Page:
Enterprise-Grade Considerations

There are a matrix of considerations that go into deciding what platform is right for your particular organization. These considerations should be weighed uniquely every time you decide to take on a new software project. They include:

Existing Technology Skills

Choosing the right user interface (UI) platform should start with a simple question: What can my development team execute and maintain?

Although answering this question is critical to the success of a project, you must also consider what platform is best suited to meet the business and end-user requirements. Sometimes it actually makes sense to choose a platform your team is not familiar with because its business and end-users’ needs have outgrown your team’s current skill set.


How long do you believe your platform of choice will be around? In essence, this is a bet you are placing on the platform. This is also one of the most volatile considerations because of new announcements happening every day that change the game and disrupt the playing field.


Legacy systems, data structures, client machines and business processes will all inform the choice of a UI technology. Some platforms integrate better with specific legacy systems than others.


In any software system, scalability must always be a consideration. However, when creating a UI, a scalability discussion can become complicated. This is primarily due to the inherent distributed nature of UIs. In browser-based software, much of the computing and processing can be done either on the client machine or on a server.

An example of this distinction can be seen in the creation of a simple calculator. Developers can write a Web page that takes in user input, sends data back to the server to do the calculations then sends the results back to the client machine. Alternatively, developers can simply create code to run on the client machine, removing the requirement for the extra processing on the server.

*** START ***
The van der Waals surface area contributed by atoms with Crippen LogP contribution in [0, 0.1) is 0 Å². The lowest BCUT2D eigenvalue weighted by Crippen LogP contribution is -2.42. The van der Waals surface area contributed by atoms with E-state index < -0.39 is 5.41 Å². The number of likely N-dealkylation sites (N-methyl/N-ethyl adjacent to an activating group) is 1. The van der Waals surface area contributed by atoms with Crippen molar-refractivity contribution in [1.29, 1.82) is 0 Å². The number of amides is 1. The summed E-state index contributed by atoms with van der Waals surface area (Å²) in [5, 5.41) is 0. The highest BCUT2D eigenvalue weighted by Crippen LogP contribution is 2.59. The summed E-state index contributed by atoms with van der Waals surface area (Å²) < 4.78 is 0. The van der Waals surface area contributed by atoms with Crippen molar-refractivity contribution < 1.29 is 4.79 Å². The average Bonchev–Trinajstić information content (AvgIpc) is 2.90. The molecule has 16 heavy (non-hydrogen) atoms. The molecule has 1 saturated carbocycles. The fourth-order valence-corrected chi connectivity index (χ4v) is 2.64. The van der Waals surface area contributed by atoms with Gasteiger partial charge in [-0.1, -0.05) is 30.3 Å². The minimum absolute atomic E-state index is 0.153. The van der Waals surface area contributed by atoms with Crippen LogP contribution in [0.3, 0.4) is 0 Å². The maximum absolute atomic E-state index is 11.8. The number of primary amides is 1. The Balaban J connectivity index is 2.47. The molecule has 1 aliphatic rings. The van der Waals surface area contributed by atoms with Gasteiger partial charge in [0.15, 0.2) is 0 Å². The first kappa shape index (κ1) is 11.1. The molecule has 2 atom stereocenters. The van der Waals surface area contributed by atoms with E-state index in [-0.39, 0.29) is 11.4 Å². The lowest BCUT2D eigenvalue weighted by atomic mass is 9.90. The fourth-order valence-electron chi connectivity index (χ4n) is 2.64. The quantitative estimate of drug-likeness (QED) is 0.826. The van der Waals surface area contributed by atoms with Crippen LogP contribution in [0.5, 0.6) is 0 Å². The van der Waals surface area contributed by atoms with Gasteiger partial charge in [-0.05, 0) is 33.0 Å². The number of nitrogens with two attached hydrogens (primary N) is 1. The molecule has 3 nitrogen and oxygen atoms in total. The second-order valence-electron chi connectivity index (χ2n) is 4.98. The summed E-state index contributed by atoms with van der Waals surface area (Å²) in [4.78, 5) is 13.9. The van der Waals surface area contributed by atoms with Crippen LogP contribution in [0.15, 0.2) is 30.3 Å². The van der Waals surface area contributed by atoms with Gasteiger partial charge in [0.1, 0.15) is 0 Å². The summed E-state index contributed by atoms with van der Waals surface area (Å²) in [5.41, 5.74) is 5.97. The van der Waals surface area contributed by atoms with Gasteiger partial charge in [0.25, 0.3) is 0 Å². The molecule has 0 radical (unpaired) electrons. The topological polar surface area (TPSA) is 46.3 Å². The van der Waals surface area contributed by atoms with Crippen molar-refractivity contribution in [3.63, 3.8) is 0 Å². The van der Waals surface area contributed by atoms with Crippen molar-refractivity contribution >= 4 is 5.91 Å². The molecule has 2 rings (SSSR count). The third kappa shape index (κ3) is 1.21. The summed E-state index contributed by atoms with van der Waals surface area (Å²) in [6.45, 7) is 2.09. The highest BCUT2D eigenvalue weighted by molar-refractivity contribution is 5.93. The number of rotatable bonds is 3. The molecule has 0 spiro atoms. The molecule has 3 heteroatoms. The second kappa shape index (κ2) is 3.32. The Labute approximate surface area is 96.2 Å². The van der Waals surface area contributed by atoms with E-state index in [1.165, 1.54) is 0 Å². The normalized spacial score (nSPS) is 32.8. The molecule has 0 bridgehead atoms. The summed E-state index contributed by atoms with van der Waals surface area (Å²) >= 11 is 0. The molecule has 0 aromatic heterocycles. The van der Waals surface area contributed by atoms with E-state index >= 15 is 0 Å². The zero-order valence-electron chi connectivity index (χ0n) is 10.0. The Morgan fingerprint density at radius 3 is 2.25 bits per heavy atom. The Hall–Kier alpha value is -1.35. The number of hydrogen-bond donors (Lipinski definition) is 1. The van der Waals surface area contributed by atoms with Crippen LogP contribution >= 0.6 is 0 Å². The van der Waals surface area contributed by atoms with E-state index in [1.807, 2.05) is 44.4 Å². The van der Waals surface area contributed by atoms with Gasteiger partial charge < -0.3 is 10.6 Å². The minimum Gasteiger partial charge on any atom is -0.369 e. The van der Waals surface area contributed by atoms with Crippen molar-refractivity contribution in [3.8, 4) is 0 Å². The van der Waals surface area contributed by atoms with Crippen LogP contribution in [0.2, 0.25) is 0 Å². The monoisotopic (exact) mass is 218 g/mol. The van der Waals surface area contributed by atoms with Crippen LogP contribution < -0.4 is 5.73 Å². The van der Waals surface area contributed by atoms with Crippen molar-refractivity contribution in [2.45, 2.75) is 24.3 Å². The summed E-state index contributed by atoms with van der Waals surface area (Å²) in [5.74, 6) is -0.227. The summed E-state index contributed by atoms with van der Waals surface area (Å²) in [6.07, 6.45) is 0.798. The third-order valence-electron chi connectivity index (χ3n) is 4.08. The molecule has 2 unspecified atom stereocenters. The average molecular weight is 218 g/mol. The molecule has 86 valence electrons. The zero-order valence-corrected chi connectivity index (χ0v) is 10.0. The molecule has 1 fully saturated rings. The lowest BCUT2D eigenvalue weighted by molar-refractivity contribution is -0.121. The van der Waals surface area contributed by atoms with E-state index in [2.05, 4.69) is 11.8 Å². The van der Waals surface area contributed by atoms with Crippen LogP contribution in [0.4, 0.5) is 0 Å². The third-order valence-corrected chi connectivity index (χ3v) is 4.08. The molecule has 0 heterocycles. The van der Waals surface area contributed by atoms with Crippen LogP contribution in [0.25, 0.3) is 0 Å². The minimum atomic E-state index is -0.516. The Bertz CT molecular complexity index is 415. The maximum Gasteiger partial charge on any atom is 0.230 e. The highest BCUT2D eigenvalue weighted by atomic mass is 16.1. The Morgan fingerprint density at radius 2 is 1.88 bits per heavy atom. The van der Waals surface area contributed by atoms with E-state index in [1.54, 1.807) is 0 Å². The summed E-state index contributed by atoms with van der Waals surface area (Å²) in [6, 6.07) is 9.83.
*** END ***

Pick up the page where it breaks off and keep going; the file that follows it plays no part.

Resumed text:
If this simple calculator example is applied to more complex tasks, such as sorting a set of data alphabetically, drawing a line chart or validating data entry, one can begin to understand that offloading processes to the client machine will inherently make the system more scalable. Careful architectural planning is extremely important when making decisions between client and server processing.


Software typically needs regular maintenance. Changes in legacy systems, increasing user demands, additional business requirements, bug fixes and improvements in scalability are all reasons for maintenance. The more difficult it is to maintain a software project, the longer it takes to make changes, and the more apt those changes are to break something else in the system.


Security also can pose a challenge. As with scalability, you must decide early on in a project what data clients will see and what data the server will maintain.. Typically, if architected correctly, all UI platforms are equally secure. As long as the application programming interface (API) infrastructure is not exposed to provide unauthenticated data, the site should be reasonably secure.

THERE IS NO COMPLETELY SECURE UI PLATFORM. This is because each may require integration with a back-end service. The UI is only as secure as the API that supports it.

UI security can be broken down into two primary buckets. The first is described above, in what we call “system security.” The second is client security, or the ability for the UI to hack into a client’s machine and run malicious code.